trends

The Digital Factor: Industry Execs Discuss Trends in E-Commerce

Alex Henderson

The concept of selling sex toys and sexy attire via mail-order existed long before the Internet, but e-commerce has made it much more widespread than it was back in the 1970s and 1980s (when Adam & Eve led the way with mail-order condoms). These days, the Internet is a major destination for purchasing vibrators, dildos, butt plugs and many other sex toys. Technology evolves rapidly in the digital age, and for adult e-commerce, 2015 is shaping up to be a year of mobile/wireless optimization, multi-platform website designs, continued e-commerce / brick-and-mortar crossover and extensive social media promotions.

Erin Viereck, marketing and vendor liaison for Williams Trading Company, explained that in 2015, consumers purchasing sex toys will continue to compare e-commerce prices with prices in brick-and-mortar stores — and whether they ultimately buy online or offline will depend on what they consider the best bargain. Viereck observed: “In the past few years, as online shopping exploded and smartphones became the norm, the show-rooming phenomenon seemed poised to gut the revenue of offline retailers. Consumers headed into their local stores, got an up-close look at products, then did a quick search or scanned barcodes to see where the items could be purchased for less money — most often on Amazon. But now, retailers have discovered reverse show-rooming or web-rooming, which is when consumers go online to research a product or figure out what they might want to buy but then, head to a brick-and-mortar store to complete their shopping. They do this on Amazon, on social media sites, maybe even on a retail chain’s own website. Then, when they’re actually ready to purchase, they head to a local store.”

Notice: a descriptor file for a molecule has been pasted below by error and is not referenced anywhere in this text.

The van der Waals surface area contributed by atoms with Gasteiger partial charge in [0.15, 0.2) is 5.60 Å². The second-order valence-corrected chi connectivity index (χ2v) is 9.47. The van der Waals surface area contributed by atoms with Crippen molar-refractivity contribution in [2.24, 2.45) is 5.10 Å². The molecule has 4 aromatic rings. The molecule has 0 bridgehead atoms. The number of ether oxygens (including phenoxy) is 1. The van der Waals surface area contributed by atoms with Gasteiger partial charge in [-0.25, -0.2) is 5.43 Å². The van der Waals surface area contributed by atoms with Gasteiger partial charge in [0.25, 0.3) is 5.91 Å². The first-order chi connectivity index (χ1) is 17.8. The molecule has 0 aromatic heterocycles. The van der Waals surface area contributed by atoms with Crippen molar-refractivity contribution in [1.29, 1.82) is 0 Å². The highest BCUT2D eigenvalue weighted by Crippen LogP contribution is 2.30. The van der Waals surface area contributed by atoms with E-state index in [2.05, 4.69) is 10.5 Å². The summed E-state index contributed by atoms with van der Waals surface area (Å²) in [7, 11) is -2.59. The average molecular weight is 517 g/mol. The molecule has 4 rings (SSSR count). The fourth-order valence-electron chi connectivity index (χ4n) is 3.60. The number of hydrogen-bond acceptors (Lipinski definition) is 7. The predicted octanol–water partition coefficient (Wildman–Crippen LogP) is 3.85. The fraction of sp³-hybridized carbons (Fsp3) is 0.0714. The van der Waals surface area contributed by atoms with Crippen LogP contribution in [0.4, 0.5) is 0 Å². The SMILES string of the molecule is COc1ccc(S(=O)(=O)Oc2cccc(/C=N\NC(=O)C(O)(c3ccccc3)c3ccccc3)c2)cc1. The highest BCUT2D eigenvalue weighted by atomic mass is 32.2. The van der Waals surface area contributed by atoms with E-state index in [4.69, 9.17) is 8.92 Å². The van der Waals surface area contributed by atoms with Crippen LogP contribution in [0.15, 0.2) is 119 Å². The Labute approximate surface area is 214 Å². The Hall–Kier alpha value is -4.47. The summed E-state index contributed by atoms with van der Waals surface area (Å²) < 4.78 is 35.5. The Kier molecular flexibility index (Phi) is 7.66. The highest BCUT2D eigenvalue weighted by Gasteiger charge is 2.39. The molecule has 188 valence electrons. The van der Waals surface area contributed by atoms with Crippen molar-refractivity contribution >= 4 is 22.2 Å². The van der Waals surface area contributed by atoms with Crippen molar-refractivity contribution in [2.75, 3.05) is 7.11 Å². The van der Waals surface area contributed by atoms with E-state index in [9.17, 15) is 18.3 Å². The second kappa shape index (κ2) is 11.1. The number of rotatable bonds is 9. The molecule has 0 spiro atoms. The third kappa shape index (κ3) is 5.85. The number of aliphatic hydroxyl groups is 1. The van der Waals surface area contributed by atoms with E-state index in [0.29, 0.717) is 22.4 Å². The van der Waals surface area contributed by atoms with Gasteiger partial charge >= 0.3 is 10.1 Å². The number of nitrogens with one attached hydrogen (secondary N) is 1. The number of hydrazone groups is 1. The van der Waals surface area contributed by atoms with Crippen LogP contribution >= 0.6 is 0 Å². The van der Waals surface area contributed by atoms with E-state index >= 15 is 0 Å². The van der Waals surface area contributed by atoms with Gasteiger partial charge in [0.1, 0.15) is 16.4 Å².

With responsive design, the customers get used to one experience with all the features regardless of which device they use. -Dave Levine Owner, Sextoy.com

Viereck added that according to the Harris Poll, 69 percent of American consumers are web-rooming, while only 46 percent are show-rooming. “Show-rooming may be big,” Viereck noted, “but reverse show-rooming is even bigger.”

Inga Van Riper, brand strategist for the Build the Store program at Honey’s Place, predicted that sex toy purchases via mobile/wireless devices will continue to increase in 2015. “Mobile is no longer an option; it is a necessity,” Van Riper stressed. “More and more people rely on their mobile devices to shop online. Online adult retailers need to optimize the shopping experience for their mobile customers.”

Dave Levine, owner of SexToy.com, asserted that responsive web design — making certain that a website is easy to use on multiple platforms — will be an ongoing challenge for adult e-commerce in 2015. “Developing multiple sites for every screen size is difficult for almost any company, and then, the mobile is often left missing important features or lagging the desktop site,” Levine explained. “With responsive design, the customers get used to one experience with all the features regardless of which device they use. Amazon has raised the bar and set the standards on site design, customer service and shipping. … You now need a team of programmers and analytics analysis to make a decent site.”